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University of Iowa News Release


Oct. 18, 2011

University of Iowa offers talk, tours, and crafts for National Archeology Day, Sunday, Oct. 23

Come celebrate the inaugural National Archaeology Day at the University Iowa, featuring an afternoon of hands-on activities, demonstrations, tours, and a lecture by a world-renowned archaeologist. The Sunday, Oct. 23 events offer an opportunity to for participants to see demonstrations of early tools, art, and technology. You can even make your own version of a Neolithic plaque.

The free public events begin at 1 p.m. in Macbride Auditorium with a lecture by Dr. Steven Holen, curator of archaeology at the Denver Museum of Nature and Science. Dr. Holen's wife, Kathleen, will join him for a lecture titled "Broken Mammoth Bones, Experimental Archaeology and the Early Peopling of North America."

Following the lecture, there will be a variety of activities in the offices of Anthropology faculty members' offices in Macbride Hall, on the east lawn of Macbride Hall and at the Office of the State Archaeologist (OSA). Tours of the OSA Laboratory, located at 700 South Clinton St., will be offered at 2, 3, and 4 p.m. The OSA Lab features remains from the 13,000-year-long history of human occupation of Iowa.

Other activities, offered from 2 to 5 p.m., are as follows:

--Prehistoric technology demonstrations will be offered on the east lawn of Macbride Hall in the OSA Outreach Tent. Participants can view and participate in Native American games and watch flint-knapping and atlatl (spear-throwing) demonstrations.

--The UI Museum of Art will also be represented on Macbride's east lawn with its School Programs Collection: American Indian and First Peoples Art. In addition, Puebloan pottery created with traditional techniques by contemporary artists will be on display.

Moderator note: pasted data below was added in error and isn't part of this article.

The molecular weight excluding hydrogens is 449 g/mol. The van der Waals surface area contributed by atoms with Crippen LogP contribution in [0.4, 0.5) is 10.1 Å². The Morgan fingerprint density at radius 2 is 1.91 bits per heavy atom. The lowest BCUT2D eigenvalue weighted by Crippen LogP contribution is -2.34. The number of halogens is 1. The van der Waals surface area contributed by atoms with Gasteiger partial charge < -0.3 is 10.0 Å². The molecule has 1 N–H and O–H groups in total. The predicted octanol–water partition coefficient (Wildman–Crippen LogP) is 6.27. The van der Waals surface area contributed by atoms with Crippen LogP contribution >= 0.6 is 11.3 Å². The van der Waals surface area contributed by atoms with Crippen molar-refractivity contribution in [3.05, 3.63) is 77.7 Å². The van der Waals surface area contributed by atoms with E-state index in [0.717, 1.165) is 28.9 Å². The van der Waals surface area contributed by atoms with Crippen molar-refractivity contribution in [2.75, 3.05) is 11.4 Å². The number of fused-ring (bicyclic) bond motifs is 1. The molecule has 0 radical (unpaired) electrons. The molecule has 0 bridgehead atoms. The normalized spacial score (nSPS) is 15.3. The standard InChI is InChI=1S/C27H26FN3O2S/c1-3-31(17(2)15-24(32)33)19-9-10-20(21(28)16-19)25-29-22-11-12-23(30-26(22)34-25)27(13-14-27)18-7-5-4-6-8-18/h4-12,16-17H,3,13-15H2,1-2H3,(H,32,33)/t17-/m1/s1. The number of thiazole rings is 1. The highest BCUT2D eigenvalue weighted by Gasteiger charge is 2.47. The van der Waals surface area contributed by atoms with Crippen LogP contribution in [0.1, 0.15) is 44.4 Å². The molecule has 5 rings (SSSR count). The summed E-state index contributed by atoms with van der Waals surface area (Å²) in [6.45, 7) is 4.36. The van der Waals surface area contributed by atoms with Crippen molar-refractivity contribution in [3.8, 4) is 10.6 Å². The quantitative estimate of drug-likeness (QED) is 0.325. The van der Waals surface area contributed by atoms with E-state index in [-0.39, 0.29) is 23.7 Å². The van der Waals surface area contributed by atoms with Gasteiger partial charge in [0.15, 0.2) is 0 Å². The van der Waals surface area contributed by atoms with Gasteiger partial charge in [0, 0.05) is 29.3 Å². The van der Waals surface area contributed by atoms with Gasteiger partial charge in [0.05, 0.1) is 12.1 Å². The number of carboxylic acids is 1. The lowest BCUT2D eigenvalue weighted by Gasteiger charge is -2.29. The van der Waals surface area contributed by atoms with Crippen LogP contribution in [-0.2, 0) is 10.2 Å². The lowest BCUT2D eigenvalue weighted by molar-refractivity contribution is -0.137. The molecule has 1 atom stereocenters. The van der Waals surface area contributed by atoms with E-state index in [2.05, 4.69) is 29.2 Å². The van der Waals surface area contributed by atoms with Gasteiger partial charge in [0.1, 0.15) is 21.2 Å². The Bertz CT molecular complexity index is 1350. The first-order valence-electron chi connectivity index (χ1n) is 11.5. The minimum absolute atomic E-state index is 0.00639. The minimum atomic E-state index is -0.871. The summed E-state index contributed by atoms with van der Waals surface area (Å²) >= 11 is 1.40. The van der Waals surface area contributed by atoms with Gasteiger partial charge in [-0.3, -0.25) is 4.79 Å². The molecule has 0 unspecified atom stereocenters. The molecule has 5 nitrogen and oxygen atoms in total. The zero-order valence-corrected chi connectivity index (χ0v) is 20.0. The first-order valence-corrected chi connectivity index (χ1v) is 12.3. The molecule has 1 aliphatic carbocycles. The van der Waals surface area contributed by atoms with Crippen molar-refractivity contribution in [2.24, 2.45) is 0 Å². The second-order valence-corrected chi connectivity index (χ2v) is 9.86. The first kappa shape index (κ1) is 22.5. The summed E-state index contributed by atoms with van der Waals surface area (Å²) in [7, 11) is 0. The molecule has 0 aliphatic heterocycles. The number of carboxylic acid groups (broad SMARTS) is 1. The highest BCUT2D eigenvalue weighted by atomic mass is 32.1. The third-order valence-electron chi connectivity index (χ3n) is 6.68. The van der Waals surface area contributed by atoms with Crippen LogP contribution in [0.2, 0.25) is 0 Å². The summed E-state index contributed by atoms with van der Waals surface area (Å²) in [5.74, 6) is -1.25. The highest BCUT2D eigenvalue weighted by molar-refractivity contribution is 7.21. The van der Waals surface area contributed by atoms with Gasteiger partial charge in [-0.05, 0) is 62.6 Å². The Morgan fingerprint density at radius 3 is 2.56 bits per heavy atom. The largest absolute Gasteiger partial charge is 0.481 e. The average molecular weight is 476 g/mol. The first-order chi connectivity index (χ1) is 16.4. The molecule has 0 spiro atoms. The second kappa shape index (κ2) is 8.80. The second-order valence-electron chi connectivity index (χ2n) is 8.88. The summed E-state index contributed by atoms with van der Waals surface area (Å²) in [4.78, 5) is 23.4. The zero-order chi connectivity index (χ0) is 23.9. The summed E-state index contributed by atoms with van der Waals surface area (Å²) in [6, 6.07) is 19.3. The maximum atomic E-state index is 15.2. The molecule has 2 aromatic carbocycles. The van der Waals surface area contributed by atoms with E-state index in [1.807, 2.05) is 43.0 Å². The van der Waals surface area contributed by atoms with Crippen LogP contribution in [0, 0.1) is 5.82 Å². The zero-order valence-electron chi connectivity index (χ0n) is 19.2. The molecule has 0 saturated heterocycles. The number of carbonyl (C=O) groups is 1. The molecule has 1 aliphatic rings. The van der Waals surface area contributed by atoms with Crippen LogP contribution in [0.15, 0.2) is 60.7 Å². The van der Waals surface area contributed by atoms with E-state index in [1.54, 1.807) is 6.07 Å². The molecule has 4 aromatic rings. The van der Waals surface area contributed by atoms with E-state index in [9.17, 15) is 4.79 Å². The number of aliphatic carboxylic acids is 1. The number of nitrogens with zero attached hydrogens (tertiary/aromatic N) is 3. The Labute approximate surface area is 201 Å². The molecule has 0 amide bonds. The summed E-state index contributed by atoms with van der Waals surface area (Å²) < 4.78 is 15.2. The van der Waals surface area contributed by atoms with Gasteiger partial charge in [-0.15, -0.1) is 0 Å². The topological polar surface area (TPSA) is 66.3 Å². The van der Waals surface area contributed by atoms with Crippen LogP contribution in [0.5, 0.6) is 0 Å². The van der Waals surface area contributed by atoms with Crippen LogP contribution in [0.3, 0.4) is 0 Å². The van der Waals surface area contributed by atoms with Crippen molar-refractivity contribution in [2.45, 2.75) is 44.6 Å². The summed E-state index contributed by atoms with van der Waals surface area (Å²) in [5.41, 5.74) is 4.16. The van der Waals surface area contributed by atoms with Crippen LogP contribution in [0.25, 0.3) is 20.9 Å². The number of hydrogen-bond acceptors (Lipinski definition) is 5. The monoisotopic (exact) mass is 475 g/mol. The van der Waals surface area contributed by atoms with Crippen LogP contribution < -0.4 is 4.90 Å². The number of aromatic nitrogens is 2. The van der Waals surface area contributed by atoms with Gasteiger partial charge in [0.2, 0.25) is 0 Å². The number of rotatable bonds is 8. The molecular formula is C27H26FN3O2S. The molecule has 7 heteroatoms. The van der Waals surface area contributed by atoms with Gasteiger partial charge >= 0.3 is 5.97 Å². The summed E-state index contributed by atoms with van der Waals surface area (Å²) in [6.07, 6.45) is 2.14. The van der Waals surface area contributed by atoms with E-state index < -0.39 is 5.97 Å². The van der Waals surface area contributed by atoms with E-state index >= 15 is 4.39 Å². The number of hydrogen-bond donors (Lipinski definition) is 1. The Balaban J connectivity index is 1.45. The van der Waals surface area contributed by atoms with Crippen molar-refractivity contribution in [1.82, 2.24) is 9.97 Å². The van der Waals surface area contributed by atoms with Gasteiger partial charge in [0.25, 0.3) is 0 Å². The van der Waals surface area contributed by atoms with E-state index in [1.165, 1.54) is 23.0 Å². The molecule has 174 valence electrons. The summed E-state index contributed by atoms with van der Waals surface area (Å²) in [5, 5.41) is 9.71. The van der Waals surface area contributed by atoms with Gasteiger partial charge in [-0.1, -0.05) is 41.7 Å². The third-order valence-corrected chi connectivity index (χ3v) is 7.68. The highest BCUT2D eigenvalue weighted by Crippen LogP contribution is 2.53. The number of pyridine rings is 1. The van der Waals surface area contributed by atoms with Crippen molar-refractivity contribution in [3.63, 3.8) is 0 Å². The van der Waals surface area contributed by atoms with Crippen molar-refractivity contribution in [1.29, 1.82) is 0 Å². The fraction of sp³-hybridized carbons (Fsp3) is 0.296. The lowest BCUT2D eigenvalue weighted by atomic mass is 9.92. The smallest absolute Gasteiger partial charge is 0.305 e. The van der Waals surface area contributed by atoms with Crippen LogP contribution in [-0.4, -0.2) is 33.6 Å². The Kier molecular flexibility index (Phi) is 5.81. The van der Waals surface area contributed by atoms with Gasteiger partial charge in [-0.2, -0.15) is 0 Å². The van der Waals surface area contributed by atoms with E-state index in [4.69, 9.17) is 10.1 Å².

--Katina Lillios, associate professor of anthropology, and graduate research assistant Jonathan T. Thomas will offer visitors the opportunity to make their own Neolithic plaques in Macbride Hall, Room 127. Their presentation, "The Engraved Stone Plaques of Neolithic Iberia: Experimental Archaeology," features objects found more than 4,000 years ago in Portugal and Spain.

--In Macbride Hall, Room 15, Margaret Beck, assistant professor of anthropology, and graduate teaching assistant Sarah Trabert will offer new research about the Scott County Pueblo, a historic site in western Kansas where Puebloan groups lived alongside Plains Apachean groups following the Pueblo Revolt of the late 1600s.

National Archeology Day is presented by the Archaeological Institute of America, the Office of the State Archaeologist, the UI Natural History Museum, the UI Museum of Art, and the UI Department of Anthropology, a department of the UI College of Liberal Arts and Sciences.

SOURCE: University of Iowa News Services, 300 Plaza Centre One, Iowa City, Iowa 52242-2500

MEDIA CONTACTS: John Logsdon, 319-335-1082,; Steve Parrott, University News Services, 319-384-0037, Writer: Ryan Lindsay